Clearly, there’s a missed opportunity for merchandising here. Imagine, whatever mysterious company markets this shit: a junkie cooks a hit in his trusty spoon, and smiling out at him from beneath the bubbling black tar is the Grateful Dead teddy bear. Or Lou Reed’s face. The possibilities are endless!

Dec 122008

I got a drink with a couple of friends tonight at the Spider House, a mildly-to-highly irritating Austin institution that serves as coffeeshop, restaurant, bar and hipster spawning ground in roughly equal measures. While trying to quietly get through my drink order (double espresso; Campari and soda), my line of sight was befouled by a pair of hipsters in pea coats, floppy haircuts, super-tight pants and extreme winklepicker shoes. And that’s when I made a terrible realization: hipsters, having exhausted the sartorial possibilities of the ’80s and ’70s, are turning into mods. The time to invest in Vespa is now – and that’s the only stock tip you’ll ever get around here.

But what truly frightens me is the possibility that once the hipsterati have, in their time-honored way, chewed up scooters, thin ties, and ska and spit them back out for the proles at Urban Outfitters and American Apparel, they will take the logical step backward in time, embrace the beat movement, and start pretending to like Charlie Parker. That is not okay with me. I love jazz. It is far too excellent to become 2009’s James Taylor mustache.

The only bright side, of course, is that eventually they’ll move on to swing dancing and ironic appreciations of Glenn Miller, and then I won’t have to care anymore.

Dec 112008


Now that we’ve gotten kibbeh, kubbeh, and kasha out of the way, it’s time to visit a little-known corner of the Jewish culinary world: Ethiopia. For all intents and purposes, Ethiopian Jewish cooking is indistinguishable from Ethiopian Christian or Muslim cooking – none of the staple grains, plants or meats of Ethiopia are unkosher by nature, so Ethiopian cuisine never had to be ramrodded through the strictures of Jewish dietary laws like the cuisines of other regions in which Jews found themselves. In fact, the Ethiopian Jewish community, which was largely unaware of the developments of Rabbinic Judaism, continues to this day to allow the eating of chicken with dairy, prohibited for the rest of world Jewry long ago as one of Judaism’s charming moats around the wall around the fence around the Torah. But that’s neither here nor there. I learned to love Ethiopian food while living in Israel, so I’m calling it Jewish food.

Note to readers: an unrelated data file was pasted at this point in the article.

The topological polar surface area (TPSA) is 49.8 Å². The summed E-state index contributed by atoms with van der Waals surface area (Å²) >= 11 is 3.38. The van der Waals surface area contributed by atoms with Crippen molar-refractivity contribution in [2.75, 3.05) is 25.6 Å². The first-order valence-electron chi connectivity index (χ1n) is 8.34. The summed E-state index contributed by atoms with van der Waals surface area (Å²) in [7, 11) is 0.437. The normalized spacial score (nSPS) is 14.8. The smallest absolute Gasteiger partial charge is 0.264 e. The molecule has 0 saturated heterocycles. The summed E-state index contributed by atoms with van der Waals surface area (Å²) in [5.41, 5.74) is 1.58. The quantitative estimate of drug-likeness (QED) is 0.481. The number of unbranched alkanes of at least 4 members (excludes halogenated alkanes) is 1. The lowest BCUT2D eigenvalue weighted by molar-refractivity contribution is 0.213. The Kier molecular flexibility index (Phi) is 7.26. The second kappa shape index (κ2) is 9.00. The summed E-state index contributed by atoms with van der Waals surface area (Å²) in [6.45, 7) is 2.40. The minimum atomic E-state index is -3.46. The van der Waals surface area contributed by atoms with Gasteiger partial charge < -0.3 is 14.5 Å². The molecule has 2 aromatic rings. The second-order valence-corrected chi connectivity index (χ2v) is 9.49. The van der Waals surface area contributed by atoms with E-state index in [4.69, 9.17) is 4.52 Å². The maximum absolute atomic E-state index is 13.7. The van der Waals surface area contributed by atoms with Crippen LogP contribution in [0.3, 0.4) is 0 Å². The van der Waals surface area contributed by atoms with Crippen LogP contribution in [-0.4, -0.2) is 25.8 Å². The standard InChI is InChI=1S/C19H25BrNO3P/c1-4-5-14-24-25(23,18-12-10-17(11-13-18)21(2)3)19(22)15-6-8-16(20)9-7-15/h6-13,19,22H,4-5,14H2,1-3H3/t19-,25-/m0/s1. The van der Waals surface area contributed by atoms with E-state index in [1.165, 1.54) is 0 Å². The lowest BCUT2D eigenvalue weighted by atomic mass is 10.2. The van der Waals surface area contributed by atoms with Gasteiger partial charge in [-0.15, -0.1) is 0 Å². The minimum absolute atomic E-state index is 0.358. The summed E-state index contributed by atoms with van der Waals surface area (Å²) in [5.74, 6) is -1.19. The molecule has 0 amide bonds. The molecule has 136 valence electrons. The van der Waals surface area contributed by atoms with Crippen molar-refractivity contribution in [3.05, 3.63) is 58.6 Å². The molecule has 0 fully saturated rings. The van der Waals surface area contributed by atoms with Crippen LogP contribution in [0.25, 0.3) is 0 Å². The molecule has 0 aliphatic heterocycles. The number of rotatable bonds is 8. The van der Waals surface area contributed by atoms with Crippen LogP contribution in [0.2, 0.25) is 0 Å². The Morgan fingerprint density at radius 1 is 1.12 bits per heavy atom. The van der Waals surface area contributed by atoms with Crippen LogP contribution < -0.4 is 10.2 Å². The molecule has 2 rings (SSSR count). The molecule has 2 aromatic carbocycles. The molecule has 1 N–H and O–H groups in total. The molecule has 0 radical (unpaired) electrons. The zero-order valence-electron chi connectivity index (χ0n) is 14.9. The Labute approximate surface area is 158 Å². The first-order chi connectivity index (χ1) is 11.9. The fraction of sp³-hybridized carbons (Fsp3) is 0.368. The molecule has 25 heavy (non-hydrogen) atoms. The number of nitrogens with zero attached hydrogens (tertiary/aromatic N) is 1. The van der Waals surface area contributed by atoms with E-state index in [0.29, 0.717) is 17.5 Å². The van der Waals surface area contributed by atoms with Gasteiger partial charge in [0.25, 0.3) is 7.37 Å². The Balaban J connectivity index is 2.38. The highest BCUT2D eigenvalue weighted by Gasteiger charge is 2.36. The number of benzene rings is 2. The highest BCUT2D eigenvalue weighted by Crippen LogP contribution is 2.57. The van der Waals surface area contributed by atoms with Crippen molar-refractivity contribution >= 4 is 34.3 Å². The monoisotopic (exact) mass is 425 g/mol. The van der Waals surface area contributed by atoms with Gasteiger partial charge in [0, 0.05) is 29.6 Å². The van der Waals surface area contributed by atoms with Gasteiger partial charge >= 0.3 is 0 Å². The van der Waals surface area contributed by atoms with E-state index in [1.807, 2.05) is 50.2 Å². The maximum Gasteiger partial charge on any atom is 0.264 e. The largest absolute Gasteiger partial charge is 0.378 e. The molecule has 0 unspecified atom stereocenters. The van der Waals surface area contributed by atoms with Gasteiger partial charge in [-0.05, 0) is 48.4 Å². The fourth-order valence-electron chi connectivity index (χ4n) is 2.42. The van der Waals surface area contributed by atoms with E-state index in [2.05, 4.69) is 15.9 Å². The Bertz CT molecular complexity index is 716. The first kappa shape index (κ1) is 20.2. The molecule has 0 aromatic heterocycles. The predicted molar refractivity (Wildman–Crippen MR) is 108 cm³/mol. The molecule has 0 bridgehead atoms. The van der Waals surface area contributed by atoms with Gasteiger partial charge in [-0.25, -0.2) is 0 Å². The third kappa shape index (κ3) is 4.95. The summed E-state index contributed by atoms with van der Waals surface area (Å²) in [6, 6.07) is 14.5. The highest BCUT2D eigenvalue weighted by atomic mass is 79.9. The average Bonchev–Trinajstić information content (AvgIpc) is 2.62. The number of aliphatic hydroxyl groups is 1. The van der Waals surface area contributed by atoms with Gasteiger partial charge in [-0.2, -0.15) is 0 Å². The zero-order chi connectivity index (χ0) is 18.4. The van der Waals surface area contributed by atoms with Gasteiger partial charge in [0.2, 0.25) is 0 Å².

I’m starting this series within a series with a primer on the basic building blocks of many (if not most) Ethiopian dishes – all of which you’ll need before you can think about making a full Ethiopian meal. First off is berbere, the piquant orange blend of chili peppers and fragrant spices used by the fistful in all those atomic bowls of wat. There is nothing subtle about berbere. It is a sucker punch straight to the sinuses. Naturally, you can’t do without it.

A note of warning before we begin: African birdseye peppers are hot. I don’t mean hot like your homemade pico de gallo when you’re feeling frisky and chop up a third jalapeño. I mean that the process of pulverizing dozens of them will produce invisible yet highly potent clouds of fine pepper particles which will spread quickly and thoroughly throughout the house, and you will essentially be mainlining 170,000 Scoville units with every breath you take. I have a high spice tolerance, so an afternoon of standing in the eye of a capsaicin hurricane only caused my eyes to water and nose to run, and also gave me a weird adrenaline rush, but when one of my roommates and her friends came in – up a flight of stairs from the kitchen – they immediately began gasping and coughing. I am not bragging; I am cautioning. If you can’t handle spice – and I mean spice, not Tabasco – don’t make berbere. You won’t survive the grinding, much less the eating.

On we go: